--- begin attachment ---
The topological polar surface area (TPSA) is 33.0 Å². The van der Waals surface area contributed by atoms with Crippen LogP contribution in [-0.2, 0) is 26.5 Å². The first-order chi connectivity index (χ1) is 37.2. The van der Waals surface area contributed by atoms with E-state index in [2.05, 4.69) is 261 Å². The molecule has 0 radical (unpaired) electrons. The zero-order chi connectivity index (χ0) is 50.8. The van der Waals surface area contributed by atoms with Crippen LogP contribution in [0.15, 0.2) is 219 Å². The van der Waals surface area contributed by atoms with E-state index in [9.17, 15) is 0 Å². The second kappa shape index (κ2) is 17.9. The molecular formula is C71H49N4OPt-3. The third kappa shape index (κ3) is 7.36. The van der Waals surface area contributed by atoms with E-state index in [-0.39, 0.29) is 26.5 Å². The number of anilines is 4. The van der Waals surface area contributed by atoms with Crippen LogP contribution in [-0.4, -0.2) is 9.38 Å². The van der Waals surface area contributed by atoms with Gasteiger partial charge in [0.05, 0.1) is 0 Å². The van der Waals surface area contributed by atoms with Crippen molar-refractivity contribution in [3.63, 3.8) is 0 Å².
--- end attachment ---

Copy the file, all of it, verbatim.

The topological polar surface area (TPSA) is 33.0 Å². The van der Waals surface area contributed by atoms with Crippen LogP contribution in [-0.2, 0) is 26.5 Å². The first-order chi connectivity index (χ1) is 37.2. The van der Waals surface area contributed by atoms with E-state index in [2.05, 4.69) is 261 Å². The molecule has 0 radical (unpaired) electrons. The zero-order chi connectivity index (χ0) is 50.8. The van der Waals surface area contributed by atoms with Crippen LogP contribution in [0.15, 0.2) is 219 Å². The van der Waals surface area contributed by atoms with E-state index in [9.17, 15) is 0 Å². The second kappa shape index (κ2) is 17.9. The molecular formula is C71H49N4OPt-3. The third kappa shape index (κ3) is 7.36. The van der Waals surface area contributed by atoms with E-state index in [-0.39, 0.29) is 26.5 Å². The number of anilines is 4. The van der Waals surface area contributed by atoms with Crippen LogP contribution in [-0.4, -0.2) is 9.38 Å². The van der Waals surface area contributed by atoms with Gasteiger partial charge in [0.05, 0.1) is 0 Å². The van der Waals surface area contributed by atoms with Crippen molar-refractivity contribution in [3.63, 3.8) is 0 Å².